:doh: ...and the three machines are all plugged into the same switch. There's a fourth VM server, but it's on a different subnet and therefore a different switch, and it doesn't have any problems at all. I'm increasingly suspicious of this VLAN tagging thing.
     
  10. deusexaethera

    deusexaethera OT Supporter

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    2x Dell PowerEdge 2950, running WS2003x64, and 1x Dell PowerEdge 2900, running Windows Storage Server. All three have Broadcom Gb/s NIC cards.
     
  11. deusexaethera

    deusexaethera OT Supporter

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  12. P07r0457

    P07r0457 New Member

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    you're using broadcom network cards? Shit I coulda told you that was a problem.

    Intel NICs are the way to go.
     
  13. critter783

    critter783 OT Supporter

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    The problem we had was that the servers were frequently trying to re-negotiate speed and duplex. Turning the NICs from auto to fixed 100 Full Duplex solved the problem. I'd say it's worth a shot.
     
  14. deusexaethera

    deusexaethera OT Supporter

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    All of the feedback indicates that has nothing to do with it. It's at least partly the TCP/IP Offload Engine, perhaps other stuff too.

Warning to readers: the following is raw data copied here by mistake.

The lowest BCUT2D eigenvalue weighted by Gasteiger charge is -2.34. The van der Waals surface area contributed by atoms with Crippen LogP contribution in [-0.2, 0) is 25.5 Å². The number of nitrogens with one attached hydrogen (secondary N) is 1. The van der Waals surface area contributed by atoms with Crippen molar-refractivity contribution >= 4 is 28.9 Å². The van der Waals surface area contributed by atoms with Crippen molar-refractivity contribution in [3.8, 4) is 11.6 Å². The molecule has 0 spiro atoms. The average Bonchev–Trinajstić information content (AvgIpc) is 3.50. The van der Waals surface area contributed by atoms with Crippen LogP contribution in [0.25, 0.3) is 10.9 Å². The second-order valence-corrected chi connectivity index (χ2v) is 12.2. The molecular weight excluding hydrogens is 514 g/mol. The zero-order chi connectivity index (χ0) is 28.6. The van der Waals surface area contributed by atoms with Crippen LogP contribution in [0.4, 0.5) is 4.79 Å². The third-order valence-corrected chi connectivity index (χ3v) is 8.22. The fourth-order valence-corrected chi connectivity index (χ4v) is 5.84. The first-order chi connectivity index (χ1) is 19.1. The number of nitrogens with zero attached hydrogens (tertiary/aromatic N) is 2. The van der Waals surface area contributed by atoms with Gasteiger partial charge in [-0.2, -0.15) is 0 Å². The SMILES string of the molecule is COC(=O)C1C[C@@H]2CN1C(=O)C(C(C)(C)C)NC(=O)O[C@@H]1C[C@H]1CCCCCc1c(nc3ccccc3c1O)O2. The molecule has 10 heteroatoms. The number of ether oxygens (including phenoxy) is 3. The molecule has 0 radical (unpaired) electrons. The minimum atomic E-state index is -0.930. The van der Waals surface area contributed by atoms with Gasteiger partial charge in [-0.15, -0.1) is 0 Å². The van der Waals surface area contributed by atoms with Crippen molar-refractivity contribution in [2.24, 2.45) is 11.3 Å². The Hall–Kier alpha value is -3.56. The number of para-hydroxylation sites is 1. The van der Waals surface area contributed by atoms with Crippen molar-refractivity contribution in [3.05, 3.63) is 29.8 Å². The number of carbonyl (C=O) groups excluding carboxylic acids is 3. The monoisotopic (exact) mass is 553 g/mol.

I'm wondering if I shot myself in the ass by buying a switch that doesn't support 802.1q when I'm trying to run ~4 VMs per host machine.

    EDIT: If it makes you feel any better, all my workstations are using Intel NICs.
     
  15. deusexaethera

    deusexaethera OT Supporter

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    Nah, I can't do that. The whole point of my network upgrade efforts over the past few weeks was to take advantage of the Gb/s wiring we had installed a few months ago.
     
  16. critter783

    critter783 OT Supporter

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    Then set it to 1000/Full. The point was that for our Dell servers, they were re-negotiating so often that the TCP slow-start was never getting up to speed and was even causing connection timeout issues.
     
  17. deusexaethera

    deusexaethera OT Supporter

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    Oh, I see what you're saying. Well, I can take a look at that and see if that's the other part of the problem.

    However, removing the TCP/IP Offload Engine license keys definitely stabilized things. It's now transferring at a stable 2Mb/s and not losing connectivity, which isn't great, but it's okay.
     
  18. deusexaethera

    deusexaethera OT Supporter

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    Well, it looks like I've fixed it. Apparently I did shoot myself in the ass by buying a switch that doesn't support VLANs, because as soon as I took the license-server VM off the file server and put it somewhere else, all of a sudden the file transfers from the file server to the two VM servers shot back up to about 45Mb/s -- right where it should be.

    My setup just doesn't like having multiple VLAN recipients at both ends of the physical connection.